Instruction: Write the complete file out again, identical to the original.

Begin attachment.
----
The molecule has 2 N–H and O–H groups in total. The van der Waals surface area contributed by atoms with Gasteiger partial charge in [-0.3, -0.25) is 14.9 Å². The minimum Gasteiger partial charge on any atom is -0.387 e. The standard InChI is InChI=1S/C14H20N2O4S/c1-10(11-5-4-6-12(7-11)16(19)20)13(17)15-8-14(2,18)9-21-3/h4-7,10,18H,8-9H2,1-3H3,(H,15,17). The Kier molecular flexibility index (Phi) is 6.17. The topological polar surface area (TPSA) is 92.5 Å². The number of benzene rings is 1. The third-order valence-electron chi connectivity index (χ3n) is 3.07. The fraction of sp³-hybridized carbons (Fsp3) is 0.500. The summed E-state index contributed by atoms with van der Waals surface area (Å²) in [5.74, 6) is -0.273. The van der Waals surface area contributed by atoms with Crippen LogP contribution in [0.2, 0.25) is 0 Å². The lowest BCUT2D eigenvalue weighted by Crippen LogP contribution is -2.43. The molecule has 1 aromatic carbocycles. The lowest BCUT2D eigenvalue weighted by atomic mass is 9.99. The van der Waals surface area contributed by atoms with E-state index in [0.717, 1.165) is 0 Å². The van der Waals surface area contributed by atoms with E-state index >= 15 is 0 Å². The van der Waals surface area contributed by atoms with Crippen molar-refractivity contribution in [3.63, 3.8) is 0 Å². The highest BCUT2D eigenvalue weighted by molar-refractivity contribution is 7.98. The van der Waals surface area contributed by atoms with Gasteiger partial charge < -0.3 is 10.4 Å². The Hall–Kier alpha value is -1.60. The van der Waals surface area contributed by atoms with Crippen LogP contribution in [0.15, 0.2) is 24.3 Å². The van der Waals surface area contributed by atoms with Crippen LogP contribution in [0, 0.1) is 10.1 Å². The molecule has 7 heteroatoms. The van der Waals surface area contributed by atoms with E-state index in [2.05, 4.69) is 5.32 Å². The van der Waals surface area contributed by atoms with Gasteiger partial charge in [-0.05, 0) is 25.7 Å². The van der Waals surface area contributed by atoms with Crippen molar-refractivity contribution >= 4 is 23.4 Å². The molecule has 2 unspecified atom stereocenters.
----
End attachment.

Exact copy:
The molecule has 2 N–H and O–H groups in total. The van der Waals surface area contributed by atoms with Gasteiger partial charge in [-0.3, -0.25) is 14.9 Å². The minimum Gasteiger partial charge on any atom is -0.387 e. The standard InChI is InChI=1S/C14H20N2O4S/c1-10(11-5-4-6-12(7-11)16(19)20)13(17)15-8-14(2,18)9-21-3/h4-7,10,18H,8-9H2,1-3H3,(H,15,17). The Kier molecular flexibility index (Phi) is 6.17. The topological polar surface area (TPSA) is 92.5 Å². The number of benzene rings is 1. The third-order valence-electron chi connectivity index (χ3n) is 3.07. The fraction of sp³-hybridized carbons (Fsp3) is 0.500. The summed E-state index contributed by atoms with van der Waals surface area (Å²) in [5.74, 6) is -0.273. The van der Waals surface area contributed by atoms with Crippen LogP contribution in [0.2, 0.25) is 0 Å². The lowest BCUT2D eigenvalue weighted by Crippen LogP contribution is -2.43. The molecule has 1 aromatic carbocycles. The lowest BCUT2D eigenvalue weighted by atomic mass is 9.99. The van der Waals surface area contributed by atoms with E-state index in [0.717, 1.165) is 0 Å². The van der Waals surface area contributed by atoms with E-state index >= 15 is 0 Å². The van der Waals surface area contributed by atoms with Crippen molar-refractivity contribution in [3.63, 3.8) is 0 Å². The highest BCUT2D eigenvalue weighted by molar-refractivity contribution is 7.98. The van der Waals surface area contributed by atoms with Gasteiger partial charge < -0.3 is 10.4 Å². The Hall–Kier alpha value is -1.60. The van der Waals surface area contributed by atoms with Crippen LogP contribution in [0.15, 0.2) is 24.3 Å². The van der Waals surface area contributed by atoms with Crippen LogP contribution in [0, 0.1) is 10.1 Å². The molecule has 7 heteroatoms. The van der Waals surface area contributed by atoms with E-state index in [2.05, 4.69) is 5.32 Å². The van der Waals surface area contributed by atoms with Gasteiger partial charge in [-0.05, 0) is 25.7 Å². The van der Waals surface area contributed by atoms with Crippen molar-refractivity contribution >= 4 is 23.4 Å². The molecule has 2 unspecified atom stereocenters.